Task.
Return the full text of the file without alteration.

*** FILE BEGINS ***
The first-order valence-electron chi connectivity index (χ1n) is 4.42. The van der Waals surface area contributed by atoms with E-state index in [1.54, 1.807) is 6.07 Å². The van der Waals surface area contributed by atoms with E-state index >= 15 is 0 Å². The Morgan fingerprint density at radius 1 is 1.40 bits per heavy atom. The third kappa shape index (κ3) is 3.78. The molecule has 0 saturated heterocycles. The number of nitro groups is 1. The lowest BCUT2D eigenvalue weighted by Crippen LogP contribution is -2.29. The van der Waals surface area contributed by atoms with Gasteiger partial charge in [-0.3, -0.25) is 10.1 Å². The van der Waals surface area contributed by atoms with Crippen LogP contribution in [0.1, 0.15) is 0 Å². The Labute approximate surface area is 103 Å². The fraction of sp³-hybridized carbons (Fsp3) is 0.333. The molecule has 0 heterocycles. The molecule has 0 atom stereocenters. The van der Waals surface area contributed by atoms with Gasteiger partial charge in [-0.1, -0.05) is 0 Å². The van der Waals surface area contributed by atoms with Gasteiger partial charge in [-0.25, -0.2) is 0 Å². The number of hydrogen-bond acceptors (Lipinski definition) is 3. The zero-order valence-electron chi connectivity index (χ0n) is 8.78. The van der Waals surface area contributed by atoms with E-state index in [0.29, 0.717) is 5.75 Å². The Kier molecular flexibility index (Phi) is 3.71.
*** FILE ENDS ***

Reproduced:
The first-order valence-electron chi connectivity index (χ1n) is 4.42. The van der Waals surface area contributed by atoms with E-state index in [1.54, 1.807) is 6.07 Å². The van der Waals surface area contributed by atoms with E-state index >= 15 is 0 Å². The Morgan fingerprint density at radius 1 is 1.40 bits per heavy atom. The third kappa shape index (κ3) is 3.78. The molecule has 0 saturated heterocycles. The number of nitro groups is 1. The lowest BCUT2D eigenvalue weighted by Crippen LogP contribution is -2.29. The van der Waals surface area contributed by atoms with Gasteiger partial charge in [-0.3, -0.25) is 10.1 Å². The van der Waals surface area contributed by atoms with Crippen LogP contribution in [0.1, 0.15) is 0 Å². The Labute approximate surface area is 103 Å². The fraction of sp³-hybridized carbons (Fsp3) is 0.333. The molecule has 0 heterocycles. The molecule has 0 atom stereocenters. The van der Waals surface area contributed by atoms with Gasteiger partial charge in [-0.1, -0.05) is 0 Å². The van der Waals surface area contributed by atoms with Gasteiger partial charge in [-0.25, -0.2) is 0 Å². The number of hydrogen-bond acceptors (Lipinski definition) is 3. The zero-order valence-electron chi connectivity index (χ0n) is 8.78. The van der Waals surface area contributed by atoms with E-state index in [0.29, 0.717) is 5.75 Å². The Kier molecular flexibility index (Phi) is 3.71.